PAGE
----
That restrictive laws, by compelling people to abandon pursuits in which they find it their interest to labour, and to follow others, which are only made profitable to them by laying contributions upon all the rest of the community, operate precisely like laws which should compel A, without an equivalent, to contribute to the support of B, who has not even the merit of being entitled to such support, as a public pauper—
That restrictive laws operate upon the body politic as cords and bandages do upon the body natural, and equally diminish the power of production—
That restrictive laws operate precisely in the same manner as a law would operate, which should enact that a man with two hands should only labour with one—that a farmer who could work with a plough, should dig with a spade—that the owner of a cotton factory who has mules and spindles, should spin with the distaff—that a wood-cutter should chop trees with a dull axe instead of a sharp one—or, that a taylor should sew with a blunt needle instead of a sharp-pointed one—and, finally,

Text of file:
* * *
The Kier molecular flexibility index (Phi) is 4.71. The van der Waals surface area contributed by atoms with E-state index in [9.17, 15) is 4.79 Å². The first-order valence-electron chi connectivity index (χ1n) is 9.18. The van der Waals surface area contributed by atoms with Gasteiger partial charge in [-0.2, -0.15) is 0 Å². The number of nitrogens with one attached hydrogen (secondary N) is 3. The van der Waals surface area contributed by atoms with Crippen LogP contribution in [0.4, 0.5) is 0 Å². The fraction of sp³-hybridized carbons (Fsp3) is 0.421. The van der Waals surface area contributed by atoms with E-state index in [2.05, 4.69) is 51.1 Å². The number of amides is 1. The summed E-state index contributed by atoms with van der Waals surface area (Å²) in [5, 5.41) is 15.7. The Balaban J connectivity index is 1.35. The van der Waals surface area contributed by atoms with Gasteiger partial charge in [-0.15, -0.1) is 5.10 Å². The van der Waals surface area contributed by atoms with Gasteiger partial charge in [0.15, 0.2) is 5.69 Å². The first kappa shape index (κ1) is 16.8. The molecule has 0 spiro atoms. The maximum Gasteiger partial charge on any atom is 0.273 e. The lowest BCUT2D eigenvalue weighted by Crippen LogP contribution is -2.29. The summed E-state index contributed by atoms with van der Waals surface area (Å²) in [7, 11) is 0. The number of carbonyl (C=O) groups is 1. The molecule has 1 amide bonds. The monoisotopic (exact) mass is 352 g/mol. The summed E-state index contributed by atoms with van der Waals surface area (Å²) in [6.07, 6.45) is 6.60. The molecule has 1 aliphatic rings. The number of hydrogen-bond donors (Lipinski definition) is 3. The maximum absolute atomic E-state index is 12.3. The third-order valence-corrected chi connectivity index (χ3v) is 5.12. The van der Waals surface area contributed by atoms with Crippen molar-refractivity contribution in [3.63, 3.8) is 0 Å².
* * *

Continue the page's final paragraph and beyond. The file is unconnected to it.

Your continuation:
That the term “American System,” is a misnomer for what is nothing but the antiquated “British System,” and that its employment, for political party purposes, is a fraud upon the honest and patriotic feeling of the nation, devised for the purpose of appealing to the prejudices of the people upon a subject, upon which their understandings alone should be addressed.
These, and many other truths of similar import, we shall undertake to establish in this paper, to the satisfaction, we trust, of any individual who holds himself subject to the rule, that conclusions, logically drawn from premises, are not liable to be rejected or admitted at the pleasure of the reader, but must be admitted as data for subsequent arguments.
In the discussion of questions of political economy, it is manifest that much abstract reasoning, as in other sciences, is necessary for a complete understanding of them. Such reasoning, however, is only adapted to the studies of comparitively few, such, for example, as those who are selected for their supposed wisdom in the science of government, to make laws for the nation. The great mass of readers have neither a taste nor an inclination for severe investigation, and, on this account, whilst we must not lose sight of the duty of offering up a regular repast for those who delight in strong food, we shall study, as much as possible, the palate of those who can only digest a modorate and diluted portion of scientific truth.